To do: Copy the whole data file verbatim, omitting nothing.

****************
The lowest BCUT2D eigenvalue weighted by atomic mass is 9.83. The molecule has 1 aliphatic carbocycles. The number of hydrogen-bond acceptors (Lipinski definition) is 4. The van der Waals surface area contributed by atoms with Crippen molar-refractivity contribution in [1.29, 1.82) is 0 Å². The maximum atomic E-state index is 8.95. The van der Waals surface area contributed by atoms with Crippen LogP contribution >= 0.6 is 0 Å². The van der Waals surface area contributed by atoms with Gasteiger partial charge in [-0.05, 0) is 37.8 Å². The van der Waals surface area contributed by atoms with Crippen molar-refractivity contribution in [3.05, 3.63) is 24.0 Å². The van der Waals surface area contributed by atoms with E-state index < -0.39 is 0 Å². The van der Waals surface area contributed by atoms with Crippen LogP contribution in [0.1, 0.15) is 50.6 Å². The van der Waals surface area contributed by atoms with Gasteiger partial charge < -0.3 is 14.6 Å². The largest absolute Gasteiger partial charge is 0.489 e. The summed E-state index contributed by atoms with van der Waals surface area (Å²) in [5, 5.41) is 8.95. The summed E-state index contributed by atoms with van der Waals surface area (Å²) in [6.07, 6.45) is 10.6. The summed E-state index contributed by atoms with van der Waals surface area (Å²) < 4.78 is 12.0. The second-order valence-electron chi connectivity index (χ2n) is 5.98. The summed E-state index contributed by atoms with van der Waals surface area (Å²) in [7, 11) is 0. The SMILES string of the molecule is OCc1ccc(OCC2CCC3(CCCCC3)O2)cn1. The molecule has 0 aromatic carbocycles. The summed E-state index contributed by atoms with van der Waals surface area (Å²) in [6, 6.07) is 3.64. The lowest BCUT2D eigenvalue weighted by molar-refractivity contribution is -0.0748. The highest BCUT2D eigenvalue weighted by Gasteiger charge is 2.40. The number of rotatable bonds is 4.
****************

The lowest BCUT2D eigenvalue weighted by atomic mass is 9.83. The molecule has 1 aliphatic carbocycles. The number of hydrogen-bond acceptors (Lipinski definition) is 4. The van der Waals surface area contributed by atoms with Crippen molar-refractivity contribution in [1.29, 1.82) is 0 Å². The maximum atomic E-state index is 8.95. The van der Waals surface area contributed by atoms with Crippen LogP contribution >= 0.6 is 0 Å². The van der Waals surface area contributed by atoms with Gasteiger partial charge in [-0.05, 0) is 37.8 Å². The van der Waals surface area contributed by atoms with Crippen molar-refractivity contribution in [3.05, 3.63) is 24.0 Å². The van der Waals surface area contributed by atoms with E-state index < -0.39 is 0 Å². The van der Waals surface area contributed by atoms with Crippen LogP contribution in [0.1, 0.15) is 50.6 Å². The van der Waals surface area contributed by atoms with Gasteiger partial charge < -0.3 is 14.6 Å². The largest absolute Gasteiger partial charge is 0.489 e. The summed E-state index contributed by atoms with van der Waals surface area (Å²) in [5, 5.41) is 8.95. The summed E-state index contributed by atoms with van der Waals surface area (Å²) in [6.07, 6.45) is 10.6. The summed E-state index contributed by atoms with van der Waals surface area (Å²) < 4.78 is 12.0. The second-order valence-electron chi connectivity index (χ2n) is 5.98. The summed E-state index contributed by atoms with van der Waals surface area (Å²) in [7, 11) is 0. The SMILES string of the molecule is OCc1ccc(OCC2CCC3(CCCCC3)O2)cn1. The molecule has 0 aromatic carbocycles. The summed E-state index contributed by atoms with van der Waals surface area (Å²) in [6, 6.07) is 3.64. The lowest BCUT2D eigenvalue weighted by molar-refractivity contribution is -0.0748. The highest BCUT2D eigenvalue weighted by Gasteiger charge is 2.40. The number of rotatable bonds is 4.